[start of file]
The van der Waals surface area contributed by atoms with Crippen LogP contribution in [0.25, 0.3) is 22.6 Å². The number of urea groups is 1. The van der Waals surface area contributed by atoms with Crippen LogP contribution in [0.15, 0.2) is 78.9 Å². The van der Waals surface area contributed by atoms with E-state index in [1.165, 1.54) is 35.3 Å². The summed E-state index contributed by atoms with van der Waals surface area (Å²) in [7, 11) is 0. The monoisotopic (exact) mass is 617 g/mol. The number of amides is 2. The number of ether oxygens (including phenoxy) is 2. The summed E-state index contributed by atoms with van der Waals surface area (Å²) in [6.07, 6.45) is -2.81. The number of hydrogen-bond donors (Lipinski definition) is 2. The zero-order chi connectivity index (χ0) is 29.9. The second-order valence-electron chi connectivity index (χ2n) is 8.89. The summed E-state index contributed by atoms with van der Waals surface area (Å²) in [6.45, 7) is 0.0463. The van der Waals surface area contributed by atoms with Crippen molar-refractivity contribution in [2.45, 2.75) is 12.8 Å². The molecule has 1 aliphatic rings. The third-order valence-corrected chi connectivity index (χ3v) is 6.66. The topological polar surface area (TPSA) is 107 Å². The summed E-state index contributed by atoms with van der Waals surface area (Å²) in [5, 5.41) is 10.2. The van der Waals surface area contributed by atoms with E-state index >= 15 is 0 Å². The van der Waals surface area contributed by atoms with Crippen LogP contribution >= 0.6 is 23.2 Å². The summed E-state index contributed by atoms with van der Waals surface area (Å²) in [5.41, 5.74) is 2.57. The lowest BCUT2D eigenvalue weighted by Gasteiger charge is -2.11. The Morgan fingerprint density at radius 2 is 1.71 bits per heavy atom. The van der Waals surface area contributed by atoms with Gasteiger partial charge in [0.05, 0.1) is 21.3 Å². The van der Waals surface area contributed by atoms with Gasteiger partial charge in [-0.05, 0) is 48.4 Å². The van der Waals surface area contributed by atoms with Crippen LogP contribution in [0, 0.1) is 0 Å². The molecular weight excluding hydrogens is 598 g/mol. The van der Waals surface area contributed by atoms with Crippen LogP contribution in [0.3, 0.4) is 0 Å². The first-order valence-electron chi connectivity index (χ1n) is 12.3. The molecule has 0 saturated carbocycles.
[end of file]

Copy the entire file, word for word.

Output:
The van der Waals surface area contributed by atoms with Crippen LogP contribution in [0.25, 0.3) is 22.6 Å². The number of urea groups is 1. The van der Waals surface area contributed by atoms with Crippen LogP contribution in [0.15, 0.2) is 78.9 Å². The van der Waals surface area contributed by atoms with E-state index in [1.165, 1.54) is 35.3 Å². The summed E-state index contributed by atoms with van der Waals surface area (Å²) in [7, 11) is 0. The monoisotopic (exact) mass is 617 g/mol. The number of amides is 2. The number of ether oxygens (including phenoxy) is 2. The summed E-state index contributed by atoms with van der Waals surface area (Å²) in [6.07, 6.45) is -2.81. The number of hydrogen-bond donors (Lipinski definition) is 2. The zero-order chi connectivity index (χ0) is 29.9. The second-order valence-electron chi connectivity index (χ2n) is 8.89. The summed E-state index contributed by atoms with van der Waals surface area (Å²) in [6.45, 7) is 0.0463. The van der Waals surface area contributed by atoms with Crippen molar-refractivity contribution in [2.45, 2.75) is 12.8 Å². The molecule has 1 aliphatic rings. The third-order valence-corrected chi connectivity index (χ3v) is 6.66. The topological polar surface area (TPSA) is 107 Å². The summed E-state index contributed by atoms with van der Waals surface area (Å²) in [5, 5.41) is 10.2. The van der Waals surface area contributed by atoms with E-state index >= 15 is 0 Å². The van der Waals surface area contributed by atoms with Crippen LogP contribution >= 0.6 is 23.2 Å². The summed E-state index contributed by atoms with van der Waals surface area (Å²) in [5.41, 5.74) is 2.57. The lowest BCUT2D eigenvalue weighted by Gasteiger charge is -2.11. The Morgan fingerprint density at radius 2 is 1.71 bits per heavy atom. The van der Waals surface area contributed by atoms with Gasteiger partial charge in [0.05, 0.1) is 21.3 Å². The van der Waals surface area contributed by atoms with Gasteiger partial charge in [-0.05, 0) is 48.4 Å². The van der Waals surface area contributed by atoms with Crippen LogP contribution in [0, 0.1) is 0 Å². The molecular weight excluding hydrogens is 598 g/mol. The van der Waals surface area contributed by atoms with Crippen LogP contribution in [0.3, 0.4) is 0 Å². The first-order valence-electron chi connectivity index (χ1n) is 12.3. The molecule has 0 saturated carbocycles.